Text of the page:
The Program for International Assessment of Adult Competencies (PIACC) is a cyclical, large-scale, direct household assessment that compares the basic skills and competencies of adults around the world. It measures relationships between individuals’ backgrounds and cognitive skills in the areas of literacy, numeracy and problem-solving. AIR provides technical, analytical, and management support to PIAAC.

Studying Teacher Effectiveness in Adult Education

The Program for the International Assessment of Adult Competencies studies the cognitive and workplace skills of adults in 24 countries to determine how well they can participate in a 21st century society and global economy. AIR and the Educational Testing Service are partnering on a three-year training project focused on building the capacity of the U.S. research community to utilize the new data sets and tools from PIAAC.

PIAAC Analysis for Change the Equation

The Programme for the International Assessment of Adult Competencies (PIAAC) provides vital data on how many adults possess skills and cognitive abilities in numeracy and technology. But policymakers, educators, industry leaders, and others want to know the impact having those competencies has on types of employment, pay, work tasks, job satisfaction, and more. Analyses found that large portions of the population had relatively low skills in terms of numeracy and also solving problems in a technological environment.

Training Researchers to Use PIAAC to Further Multidisciplinary Research Aims

The Program for the International Assessment of Adult Competencies studies the cognitive and workplace skills of adults in 24 countries to determine how well they can participate in a 21st century society and global economy. AIR and the Educational Testing Service are partnering on a three-year training project focused on building the capacity of the U.S. research community to utilize the new data sets and tools from PIAAC.

Adult ESL Literacy Impact Study

In 2008, nearly half of the students served in federally funded adult education programs were English as a second language (ESL) learners. However, there was limited rigorous research on interventions for this population. This study was conducted to improve the research base on effective instruction for low-literate ESL adults.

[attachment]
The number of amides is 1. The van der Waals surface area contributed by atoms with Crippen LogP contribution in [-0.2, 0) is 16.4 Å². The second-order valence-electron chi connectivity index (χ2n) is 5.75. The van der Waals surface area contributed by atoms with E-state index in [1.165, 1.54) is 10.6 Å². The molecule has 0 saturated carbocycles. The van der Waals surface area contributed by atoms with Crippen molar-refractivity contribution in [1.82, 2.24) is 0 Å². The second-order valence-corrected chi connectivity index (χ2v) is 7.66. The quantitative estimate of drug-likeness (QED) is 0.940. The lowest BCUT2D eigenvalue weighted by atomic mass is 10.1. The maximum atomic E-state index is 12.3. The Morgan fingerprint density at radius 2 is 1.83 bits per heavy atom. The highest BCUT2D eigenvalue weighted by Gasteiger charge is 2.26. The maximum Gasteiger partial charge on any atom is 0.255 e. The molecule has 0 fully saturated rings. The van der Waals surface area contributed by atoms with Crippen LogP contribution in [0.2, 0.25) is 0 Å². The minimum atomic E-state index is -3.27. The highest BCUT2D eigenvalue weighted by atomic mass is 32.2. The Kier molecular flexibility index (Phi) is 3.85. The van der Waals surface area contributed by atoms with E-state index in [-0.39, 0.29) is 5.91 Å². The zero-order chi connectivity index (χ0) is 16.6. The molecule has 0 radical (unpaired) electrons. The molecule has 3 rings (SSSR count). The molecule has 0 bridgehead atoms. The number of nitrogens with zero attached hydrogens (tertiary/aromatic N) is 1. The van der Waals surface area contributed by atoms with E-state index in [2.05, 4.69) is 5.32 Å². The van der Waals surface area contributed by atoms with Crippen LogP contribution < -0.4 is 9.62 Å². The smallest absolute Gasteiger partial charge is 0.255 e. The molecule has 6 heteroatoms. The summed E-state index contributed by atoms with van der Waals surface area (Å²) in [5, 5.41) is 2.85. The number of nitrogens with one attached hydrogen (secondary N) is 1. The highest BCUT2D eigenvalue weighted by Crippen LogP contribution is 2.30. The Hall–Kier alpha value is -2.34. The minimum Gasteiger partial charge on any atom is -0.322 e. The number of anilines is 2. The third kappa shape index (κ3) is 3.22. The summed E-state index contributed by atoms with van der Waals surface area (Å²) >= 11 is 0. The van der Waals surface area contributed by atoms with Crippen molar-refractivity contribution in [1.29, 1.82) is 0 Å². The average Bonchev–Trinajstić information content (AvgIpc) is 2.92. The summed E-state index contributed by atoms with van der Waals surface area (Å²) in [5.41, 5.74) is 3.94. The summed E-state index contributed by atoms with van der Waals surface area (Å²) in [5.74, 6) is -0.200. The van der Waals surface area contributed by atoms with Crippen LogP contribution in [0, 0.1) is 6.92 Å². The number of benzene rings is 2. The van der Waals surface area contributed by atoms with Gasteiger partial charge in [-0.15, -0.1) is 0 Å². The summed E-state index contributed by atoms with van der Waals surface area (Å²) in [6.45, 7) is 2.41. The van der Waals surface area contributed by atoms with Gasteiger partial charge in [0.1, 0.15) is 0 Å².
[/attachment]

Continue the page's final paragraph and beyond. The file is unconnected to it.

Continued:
The What Works Study for Adult ESL Literacy Students

U.S. Department of Education statistics from 2008 showed that 44 percent of the 2.4 million students in the federally funded adult education program were English as a second language (ESL) students, and of these, about 185,000 were at the lowest ESL level, beginning literacy. The What Works Study for Adult ESL Literacy Students study identified effective instructional practices for improving the literacy skills of low-literate adult ESL learners.

Transitioning English Language Learners (TELL)

More than 40 percent of the 1.8 million adults served by the national adult education program are English language learners (ELLs). Often, these learners begin with English as a second language classes and then transition to adult basic or adult secondary programming to further their academic skills. In 2008–2011, AIR staff conducted an examination of the policies and instructional and programmatic strategies that support the successful transition of advanced ELLs into advanced educational programming that prepares them for postsecondary education and the 21st century workplace.

Secondary Analysis of National Assessment of Adult Literacy (NAAL) Data

The 2003 National Assessment of Adult Literacy (NAAL) is a comprehensive measure that includes education and work histories, personal characteristics, and literacy skills data for 19,000 respondents. Findings from this study show that 30 million people in the United States lack the literacy skills needed to take full advantage of career opportunities.

Contact
Image of Stephanie Cronen
Managing Researcher